John Hughes: Born in Rotherham, raised in Weymouth and then like so
many of us was made in the Royal Marines. Having moved to Weymouth at
an early age, Phil began his musical career as a choir boy at the local
church. There were ulterior motives of course, one of which being able
to give a little nudge to Joy as he passed her in the church aisle.
She was suitably unimpressed with Phil’s attempts at young courting,
even when he became head choirboy and member of the local Sea Scout
Phil must have decided he needed the kudos of a better uniform to impress
Joy, so in 1956 at the tender age of fourteen, he took his grade eight
music certificate and joined the Royal Marines on Piano & Flute.
Dressed now in what we all know to be the best of uniforms, Phil returned
on leave to Weymouth and with renewed vigor and confidence continued
his pursuit of his young love Joy. As we now know, she succumbed to
whatever it was that Phil said, and their young romance started in earnest.
Phil eventually passed out from RMSM training and like many young sproggs
of his time was drafted onto a Royal Navy ship, HMS Blake. Ships bands
were a great musical learning and life experience, but even during his
eighteen month commission to exotic places, Phil stayed in touch with
Joy whilst at sea and during one particular shore leave they became
Phil’s name and number were now in the lottery drum of the band
service drafting officer. However, by a stroke of good luck and someone
else’s misfortune, there was a suitable vacancy in HMS Raleigh
Band. Phil’s talents and musical skills were noted as over his
early career years he moved between the three West country bands of
the time, Raleigh, Plymouth and CTCRM. His career and promotion slowly
progressed at a leisurely pace until he was temporarily seconded to
Deal Staff band for a musical soiree in Paris with the PDM. So impressed
was the PDM with young Phil’s musical ability that he offered
him the opportunity to leave the backwaters of the West country and
move to the bright lights and big city of Deal.
We shall never know what prompted Phil to decline the PDM’s offer,
but we do know that six months later Phil was drafted, so he and Joy
moved lock, stock and piano to Deal. PDM’s of that era had a habit
of getting their own way and Phil now was firmly in the musical spotlight
amongst the elite of the staff band in Deal. His career now really took
off, or at least as much as it can in such a relatively small branch
as the Band service within the Royal Marines. Gripping tightly to the
slippery pole of promotion, Phil became a SNCO in the band before in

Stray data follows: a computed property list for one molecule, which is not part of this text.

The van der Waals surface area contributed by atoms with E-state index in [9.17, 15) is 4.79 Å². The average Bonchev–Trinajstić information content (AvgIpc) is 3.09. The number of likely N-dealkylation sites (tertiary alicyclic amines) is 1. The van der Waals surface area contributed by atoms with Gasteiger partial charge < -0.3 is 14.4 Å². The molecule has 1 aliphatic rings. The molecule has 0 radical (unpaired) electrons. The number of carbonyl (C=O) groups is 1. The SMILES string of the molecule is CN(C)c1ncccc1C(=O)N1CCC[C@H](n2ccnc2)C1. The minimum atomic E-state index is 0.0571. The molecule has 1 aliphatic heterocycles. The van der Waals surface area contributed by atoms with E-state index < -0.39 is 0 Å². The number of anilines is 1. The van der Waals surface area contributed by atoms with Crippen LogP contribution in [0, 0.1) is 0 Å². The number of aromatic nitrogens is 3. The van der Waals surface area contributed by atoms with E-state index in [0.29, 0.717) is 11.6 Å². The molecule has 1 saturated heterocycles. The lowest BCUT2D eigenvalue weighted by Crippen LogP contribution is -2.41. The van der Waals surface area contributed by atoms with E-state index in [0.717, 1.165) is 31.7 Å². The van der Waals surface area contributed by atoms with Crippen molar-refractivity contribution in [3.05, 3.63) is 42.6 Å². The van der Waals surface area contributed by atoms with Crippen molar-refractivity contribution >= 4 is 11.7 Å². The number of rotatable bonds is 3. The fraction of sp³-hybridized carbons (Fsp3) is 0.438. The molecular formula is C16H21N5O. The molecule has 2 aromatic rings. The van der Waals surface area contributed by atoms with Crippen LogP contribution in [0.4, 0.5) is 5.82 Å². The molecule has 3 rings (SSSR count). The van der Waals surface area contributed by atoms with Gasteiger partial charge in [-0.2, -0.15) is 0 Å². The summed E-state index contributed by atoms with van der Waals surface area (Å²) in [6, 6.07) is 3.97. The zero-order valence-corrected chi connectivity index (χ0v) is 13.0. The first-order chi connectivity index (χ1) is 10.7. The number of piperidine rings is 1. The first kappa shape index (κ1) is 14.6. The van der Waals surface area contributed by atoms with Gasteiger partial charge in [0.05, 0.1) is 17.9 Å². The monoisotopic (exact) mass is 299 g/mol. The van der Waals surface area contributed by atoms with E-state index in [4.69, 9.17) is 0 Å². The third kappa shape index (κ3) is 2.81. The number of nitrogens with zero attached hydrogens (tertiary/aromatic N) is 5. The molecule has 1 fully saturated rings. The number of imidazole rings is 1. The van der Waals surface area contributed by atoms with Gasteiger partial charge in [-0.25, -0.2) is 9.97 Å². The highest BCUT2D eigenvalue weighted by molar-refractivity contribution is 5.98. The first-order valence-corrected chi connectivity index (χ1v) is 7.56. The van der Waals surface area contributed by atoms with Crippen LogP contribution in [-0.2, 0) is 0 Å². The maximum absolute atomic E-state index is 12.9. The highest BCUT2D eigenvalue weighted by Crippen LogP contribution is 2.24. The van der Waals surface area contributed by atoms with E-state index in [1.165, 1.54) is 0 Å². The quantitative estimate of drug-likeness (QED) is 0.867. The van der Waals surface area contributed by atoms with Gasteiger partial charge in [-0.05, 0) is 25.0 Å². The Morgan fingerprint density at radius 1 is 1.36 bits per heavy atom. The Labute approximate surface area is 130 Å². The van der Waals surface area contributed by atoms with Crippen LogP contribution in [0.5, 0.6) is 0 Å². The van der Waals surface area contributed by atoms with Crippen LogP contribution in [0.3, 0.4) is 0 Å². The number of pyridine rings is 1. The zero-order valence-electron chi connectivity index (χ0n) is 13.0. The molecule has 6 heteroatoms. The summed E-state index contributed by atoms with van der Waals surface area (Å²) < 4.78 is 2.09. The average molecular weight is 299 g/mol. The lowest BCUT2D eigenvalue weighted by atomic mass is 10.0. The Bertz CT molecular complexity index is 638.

1976 promoted to Colour Sergeant and Instructor of Higher Training.
He must have been very good in this role, as before long further promotion
to WO2 Bandmaster and the role of Chief Instructor rightly became his.
During this time Phil had many hilarious stories to tell about Bandmaster
candidates conducting and foreign student training, none of which are
suitable for printing and will not be for many years to come!
Whatever Phil was doing he was obviously doing it right, as there was
little surprise amongst those in the know when in 1980 Phil was chosen
to become WO1 Corps Bandmaster, a role in which he was held in high
regard by everyone that met him and rightly a rank he was very proud
to have achieved. Of course, all the while Phil was busy getting himself
promoted Joy was even busier running the house and raising their two
children, Mark & Rachael.
All good things come to an end and having done his time at the mast,
in 1983 Phil retired from his successful career in the Royal Marines.
Remaining in Deal, he continued playing music locally in many combinations,
most notably ‘The Phil Hughes Sound’. He also continued
to teach, being a peripatetic at the prestigious Kings School in Canterbury
for over thirty years. Not content with a having a full diary he was
also a partner in a music publishing company called Cinque Port Music
with his partner in crime and music Steve Misson. Then, wanting to give
something back to his musical roots, he became the organist and choirmaster
at St Mary’s Church in Walmer for four years.
His patience was truly put to the test with our annual Deal pantomime,
for which Phil was our resident musical director. So keen was he always
to get things ‘just right’ and so appalled was he at the
acting and singing he was witnessing, I took to circumventing Phil’s
acerbic comments at the performers by actually writing them into the
script. This suited everyone and actually became a funny part of the
show. He did us proud for the last seven years and next year’s
show will be dedicated to him.
Even in semi-retirement, Phil was very active in playing for local musical
shows, being the musical director for dozens of them over the years.
His final show was in the Spring of 2019 when he conducted the Lloyd
Webber Show Cats. Not an easy show to play and conduct at the same time,
made all the more difficult by his worsening medical condition. This
was highlighted on the last performance, when Phil was so terribly ill,
he could hardly stand and was supported by his son until the final down
beat. Then, and only then did his professionalism allow them to take
him to hospital.
One of his last entries in his diary reads “Sixty two years, seven
months and five days, I have finally retired” Phil has done his
final gig, shouted at his last panto singer and finally put down his
baton. However, a big man in so many ways and an inspiration to all
those that worked with him, he will be sorely missed.